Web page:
112 LES VERBES HINDIS ĀNĀ («VENIR») ET JĀNĀ («PARTIR») COMME LEXÈMES AUTONOMES 109 (50) AÉ É Ï M Éå ÉÏ Éå É AÉ ÉÉ. Ānandī ko bhī krodh āyā (Bar e ghar kī bet ī, p. 78) «Ānandī se mit en colère elle aussi» Le fragment qui suit offre la même structure, cette fois-ci en contraste sémantique avec la précédente : unhe (pronom au datif (pour N 1, «à lui») + cain (N 2, «paix», «calme») na («ne») ātā «venait» [pas] : (51) ÉoÉ ÉM xé ÉÉ xé É É xéñ É ÉÉ É É céä M AÉ - xé ÉÏ É M É cé M É É ÉÉ Éå Éå, E å Ç céæ É É AÉ ÉÉ. jab tak sandhyā samay Sultān par car hkar āt h das mīl kā cakkar na lagā lete, unhe cain na ātā (Hār kī jīt, p. 23) «s il ne parcourait pas, avant le coucher du soleil, une distance de huit dix milles à cheval, il ne trouvait pas sa paix/ il n était pas tranquille» Le dernier exemple, psychologique intellectuel (les deux précédents visant le côté émotionnel) présente la structure vah uskī samajh me na āyā, lit. «cela/ sa compréhension dans/ ne vint [pas]» : Śrīka t h (l époux d Ānandī) ne put comprendre cela : comment son père, pour ne pas compromettre l unité de la famille devant les autres, avait su leur donner une réponse qui les rassurât : (52) oéé É Éå Î ÉxÉ É É ÉoÉ xéå oéé É É ÉOÏ ÉÏ, É ExÉM Ð xé É É ÉåÇ É AÉ ÉÉ bāp ne jis matlab se bāt palat ī thī, vah uskī samajh me na āyā (BaUe ghar kī beþī, p. 80) «Il ne comprit pas comment son père avait changé le fil de la discussion» 7. Conclusion Après l analyse des diverses structures fondées sur les principaux opérateurs de mouvement en hindi, nous avons observé une répartition hétérogène de leurs emplois : les deux peuvent construirent des significations aspectuo-temporelles (cf. l imminence et la continuité) ensemble avec le participe et l infinitif (seulement jānā) du verbe principal ; de même, ils s attachent à la racine de V 1 non seulement pour intensifier celle-ci mais aussi et surtout pour imprimer une orientation spécifique (centripète ou centrifuge) à l action de V 1 régissante sémantiquement (dans ce cas, comme l ont montré les exemples étudiés, jānā est beaucoup plus fréquent) ; ānā, en échange, développe une aire sémantique importante en tant que verbe nominal et, non en dernier lieu, son emploi comme auxiliaire de capacité est aussi à retenir. Les deux lexèmes fonctionnent aussi comme unités prédicatives autonomes et, en tant qu instruments (surtout d intensification et directionnels), ils dévoilent un haut degré de grammaticalisation. THE HINDI VERBS ĀNĀ ( TO COME ) AND JĀNĀ ( TO GO ) AS AUTONOMOUS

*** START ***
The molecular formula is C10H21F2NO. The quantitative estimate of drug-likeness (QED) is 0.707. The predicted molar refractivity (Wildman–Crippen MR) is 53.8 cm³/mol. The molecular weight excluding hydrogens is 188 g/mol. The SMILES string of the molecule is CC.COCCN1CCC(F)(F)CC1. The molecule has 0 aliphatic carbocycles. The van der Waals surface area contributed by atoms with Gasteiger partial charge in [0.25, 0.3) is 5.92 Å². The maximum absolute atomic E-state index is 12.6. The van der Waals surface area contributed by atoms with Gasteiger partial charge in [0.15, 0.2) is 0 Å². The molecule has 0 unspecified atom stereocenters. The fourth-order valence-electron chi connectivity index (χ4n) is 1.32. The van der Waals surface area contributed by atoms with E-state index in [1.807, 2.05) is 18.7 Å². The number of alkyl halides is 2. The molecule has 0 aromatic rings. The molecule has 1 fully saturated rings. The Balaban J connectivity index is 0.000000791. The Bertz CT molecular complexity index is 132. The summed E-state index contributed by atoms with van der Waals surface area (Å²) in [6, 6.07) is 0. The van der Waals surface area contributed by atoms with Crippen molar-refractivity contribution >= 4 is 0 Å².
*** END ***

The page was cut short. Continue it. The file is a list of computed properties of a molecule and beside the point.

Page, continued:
113 110 SABINA POPÂRLAN VERBS AND AS V 2 IN V 1 V 2 / N V STRUCTURES Summary Ānā to come and jānā to go are the representative motion verbs in Hindi; they can act either as main, autonomous verbs or as auxiliaries. In the latter situation, they form structures with: (a) the root of V 1 with the role of intensifying and orientating the action of the main verb towards the speaker or someone else (in a centripetal/ centrifugal sense), (b) with the participle (imperfective or perfective) or with the oblique infinitive of V 1 (only jānā): in this case, they display an aspectual & temporal role, characterizing the action of the main verb as imminent or continuous, (c)-(d) only ānā together with the infinitive of V 1 can express capacity or can be attached to a noun (as gussā anger, dayā pity ) in order to form syntagmas meaning to be angry, to feel pity for somebody. As verbal operators and especially when ānā and jānā act as intensifiers they display a high level of grammaticalization. Keywords: motion verbs, direction, capacity, aspectual and temporal operators, intensifiers, nominal verb, morpho-syntactic structures. BIBLIOGRAPHIE ABBI, ANVITA (1999), A Semantic and Pragmatic Analysis of Hindi Conjunctive Participle, in Topics in Hindi Linguistics, vol. IV, edited by Omar N. Koul, Bahri Publications, New Delhi, pp BĂLAN LUMINIŢA (2010), Specific Aspects of the Grammaticalization of Motion Verbs in Chinese, in Analele Universităţii din Bucureşti, Limbi şi Literaturi Străine, anul LIX 2010, pp CARACCHI, PINUCCIA (1992), Grammatica hindī, Promolibri, Torino. HOOK, PETER E. (1974), The Compound Verb in Hindi, The Michigan Series, in South & Southeast Asian Languages and Linguistics. LIANG, HSIN-HSIN, HOOK, PETER E. (2007), The Compound Verb in Chinese and Hindi-Urdu and the Plausibility of the Indo-Turanian Linguistic Area, in Old and New Perspectives on South Asian Languages. Grammar and Semantics, ed. C. Massica, pp SHARMA, ARYENDRA (1972), A Basic Grammar of Modern Hindi, Central Hindi Directorate, New Delhi. THEBAN, LAURENŢIU (1980), «Pour une sémantaxe roumaine», in Revue Roumaine de Linguistique, tome XXV, n o 5, pp THEBAN, LAURENŢIU (2007), «Kāraka, (Deep) Case, Theta-Role, Actant. Des termes à la notion», in Concepts trans- et interculturels, coord. Alexandra Cuniţă, Editura Universităţii din Bucureşti, Bucureşti, pp TEXTES DE RÉFÉRENCE CATURVEDI, D., Mast, Amar &hol «Le tambour divin». PREMCAND, BaUe ghar kī betī «Une noble fille», Kazākī «Kazākī», Aikhres «L actrice», Namak kā dārogā «La conscience du devoir». *** Pañcatantra, editeur Narendra Śarmā, SUDARŚAN, Hār kī jīt, in Saras Bhārtī, part I, National Council of Educational Research and Training, 1997.